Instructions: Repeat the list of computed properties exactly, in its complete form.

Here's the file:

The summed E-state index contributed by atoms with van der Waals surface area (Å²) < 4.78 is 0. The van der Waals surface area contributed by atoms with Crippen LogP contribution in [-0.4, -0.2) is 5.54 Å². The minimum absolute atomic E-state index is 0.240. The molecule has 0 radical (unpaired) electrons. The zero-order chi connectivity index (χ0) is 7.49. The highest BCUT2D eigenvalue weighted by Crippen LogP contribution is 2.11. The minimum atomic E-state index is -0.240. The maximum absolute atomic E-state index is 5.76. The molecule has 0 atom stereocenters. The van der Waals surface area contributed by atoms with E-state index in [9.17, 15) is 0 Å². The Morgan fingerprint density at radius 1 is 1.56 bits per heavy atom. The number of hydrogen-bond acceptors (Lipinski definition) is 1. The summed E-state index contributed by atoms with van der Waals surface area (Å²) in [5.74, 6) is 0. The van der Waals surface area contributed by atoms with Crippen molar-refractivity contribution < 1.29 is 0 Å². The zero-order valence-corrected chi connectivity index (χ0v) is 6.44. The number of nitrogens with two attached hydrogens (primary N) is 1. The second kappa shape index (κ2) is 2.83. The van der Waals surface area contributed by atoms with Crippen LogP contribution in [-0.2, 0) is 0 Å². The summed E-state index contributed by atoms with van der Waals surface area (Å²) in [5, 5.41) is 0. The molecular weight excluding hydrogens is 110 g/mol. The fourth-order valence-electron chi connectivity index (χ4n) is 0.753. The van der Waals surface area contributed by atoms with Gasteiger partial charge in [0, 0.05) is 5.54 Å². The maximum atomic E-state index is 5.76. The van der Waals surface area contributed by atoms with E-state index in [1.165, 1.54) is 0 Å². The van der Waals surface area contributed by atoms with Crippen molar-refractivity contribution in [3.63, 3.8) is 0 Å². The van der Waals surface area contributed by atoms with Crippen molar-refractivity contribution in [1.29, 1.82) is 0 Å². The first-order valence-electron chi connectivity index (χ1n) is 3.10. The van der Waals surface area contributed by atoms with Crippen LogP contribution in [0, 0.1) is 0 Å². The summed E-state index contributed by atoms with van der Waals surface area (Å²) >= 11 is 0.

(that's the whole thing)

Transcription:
The summed E-state index contributed by atoms with van der Waals surface area (Å²) < 4.78 is 0. The van der Waals surface area contributed by atoms with Crippen LogP contribution in [-0.4, -0.2) is 5.54 Å². The minimum absolute atomic E-state index is 0.240. The molecule has 0 radical (unpaired) electrons. The zero-order chi connectivity index (χ0) is 7.49. The highest BCUT2D eigenvalue weighted by Crippen LogP contribution is 2.11. The minimum atomic E-state index is -0.240. The maximum absolute atomic E-state index is 5.76. The molecule has 0 atom stereocenters. The van der Waals surface area contributed by atoms with E-state index in [9.17, 15) is 0 Å². The Morgan fingerprint density at radius 1 is 1.56 bits per heavy atom. The number of hydrogen-bond acceptors (Lipinski definition) is 1. The summed E-state index contributed by atoms with van der Waals surface area (Å²) in [5.74, 6) is 0. The van der Waals surface area contributed by atoms with Crippen molar-refractivity contribution < 1.29 is 0 Å². The zero-order valence-corrected chi connectivity index (χ0v) is 6.44. The number of nitrogens with two attached hydrogens (primary N) is 1. The second kappa shape index (κ2) is 2.83. The van der Waals surface area contributed by atoms with Crippen LogP contribution in [-0.2, 0) is 0 Å². The summed E-state index contributed by atoms with van der Waals surface area (Å²) in [5, 5.41) is 0. The molecular weight excluding hydrogens is 110 g/mol. The fourth-order valence-electron chi connectivity index (χ4n) is 0.753. The van der Waals surface area contributed by atoms with Gasteiger partial charge in [0, 0.05) is 5.54 Å². The maximum atomic E-state index is 5.76. The van der Waals surface area contributed by atoms with E-state index in [1.165, 1.54) is 0 Å². The van der Waals surface area contributed by atoms with Crippen molar-refractivity contribution in [3.63, 3.8) is 0 Å². The van der Waals surface area contributed by atoms with Crippen molar-refractivity contribution in [1.29, 1.82) is 0 Å². The first-order valence-electron chi connectivity index (χ1n) is 3.10. The van der Waals surface area contributed by atoms with Crippen LogP contribution in [0, 0.1) is 0 Å². The summed E-state index contributed by atoms with van der Waals surface area (Å²) >= 11 is 0.